The manufacturer has no need to develop a brand name or advertise their product in this market because they are assured that their product will be sold and there is little to no competition.

The manufacturer does not segment their customer base and only cares about sales volume and price. They have the power and as long as the product sells, they don’t care about consumers.

The Birth of Marketing (Brand as Reference)

When a manufacturer is faced with competition and customers have a choice, marketing starts.

The branding process begins with the stamping of the maker’s name on the product. The goal is to make the product more noticeable or more attractive to potential buyers. This can be done in a variety of ways, such as making it more colorful or changing its shape.

If a company is selling a product that is new, they can use what is called a “straight sell.” However, if there is competition, they will have to use a “hard sell” which can be annoying to customers who are already familiar with the product.

Classic Branding 

A brand’s personality is no longer determined by the manufacturer, but by the brand itself.

The transition from marketing to classic branding is never seamless, for consumers or companies. The focus shifts from hawking the product to winning over the customer. This involves studying consumer emotions and letting them guide the branding strategy.

Customer-Driven Branding

This market is more developed than most. The brands that were founded during the second stage are now probably the leaders in their categories. As the market becomes more crowded, some brands have the potential to become iconic.

Postmodern Marketing 

Postmodernism in marketing refers to the growing awareness of consumers about marketing techniques and their increased individualism. This results in consumers being less susceptible to marketing campaigns and more likely to make individualistic choices.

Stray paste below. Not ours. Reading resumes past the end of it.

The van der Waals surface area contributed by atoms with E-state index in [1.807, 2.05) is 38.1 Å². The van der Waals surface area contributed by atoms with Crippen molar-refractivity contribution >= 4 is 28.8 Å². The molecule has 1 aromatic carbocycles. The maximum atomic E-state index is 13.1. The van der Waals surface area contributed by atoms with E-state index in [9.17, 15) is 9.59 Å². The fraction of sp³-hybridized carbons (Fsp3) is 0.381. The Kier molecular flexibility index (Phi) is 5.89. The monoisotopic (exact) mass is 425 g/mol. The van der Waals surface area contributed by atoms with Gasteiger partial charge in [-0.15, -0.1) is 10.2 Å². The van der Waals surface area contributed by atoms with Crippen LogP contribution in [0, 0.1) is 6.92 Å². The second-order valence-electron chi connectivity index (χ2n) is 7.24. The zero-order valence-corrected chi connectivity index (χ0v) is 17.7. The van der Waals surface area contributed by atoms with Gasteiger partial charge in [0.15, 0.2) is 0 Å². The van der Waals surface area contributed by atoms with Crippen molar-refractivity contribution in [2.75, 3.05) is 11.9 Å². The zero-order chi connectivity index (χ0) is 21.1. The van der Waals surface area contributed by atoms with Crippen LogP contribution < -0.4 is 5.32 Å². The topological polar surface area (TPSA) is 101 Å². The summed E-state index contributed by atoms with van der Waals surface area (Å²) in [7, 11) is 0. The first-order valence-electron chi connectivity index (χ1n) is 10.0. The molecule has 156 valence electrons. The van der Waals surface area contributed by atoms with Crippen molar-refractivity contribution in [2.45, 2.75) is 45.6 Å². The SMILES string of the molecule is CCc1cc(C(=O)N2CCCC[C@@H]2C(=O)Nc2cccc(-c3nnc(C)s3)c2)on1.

Steps of Building the Right Brand Positioning

Market Assessment & Market Research

Before you can begin to build your brand, you need to have a thorough understanding of the market you want to enter. This includes understanding the industry, your consumers, and your competition. Only then will you be able to identify a space for your brand to fill.

The Five C’s Analysis (CCCCC)

Market research is essential to assess and validate the viability of an idea for positioning.


The different stages of marketing evolution will be immensely helpful when you do a context assessment. You know now that each country or region may be at a different stage and even within the same country, some industries and categories may be ahead of the other.

This will help you understand the current state of marketing in each area and make better decisions about your marketing campaigns.

When discussing context, marketers generally refer to the PEST factors. PEST refers to political, economic, social, and technological factors. To be applicable to a market and product, these factors must be very specific.

PEST factors tackle questions such as:

  • What is the political situation in the country where you’re trying to reach out? 
  • What’s going on in terms of legislation? 
  • How does it apply to your product? 
  • What’s going on in terms of growth, unemployment and inflation? 
  • What is the income distribution across different segments? 
  • What’s the status of technology? 

All of these factors will affect the way you enter the market, the type of products you will introduce, and how you will sell these products.


The second C in the acronym stands for customers. Great brands like Amazon and Apple follow a customer-centric strategy in order to meet the expectations and needs of their customers.

The most important aspect of market research for companies is understanding who their customers are. This helps them develop and market products that will appeal to their target audience.


One important aspect when launching a new product or brand is to have a clear understanding of the weight and role each party involved will play in the logistics and execution process.

In the healthcare industry, for example, several parties are involved in the process, such as dealers, doctors, and insurance companies, all of which can affect the launching of a new product or brand.


The most common C is competitors. It’s natural to analyze your competition in the market. Every business does it. Identifying competitors is a tough task. You have to really scan and read the market well and be present. When you identify competitors, you have three types to consider: direct, indirect, and replacement.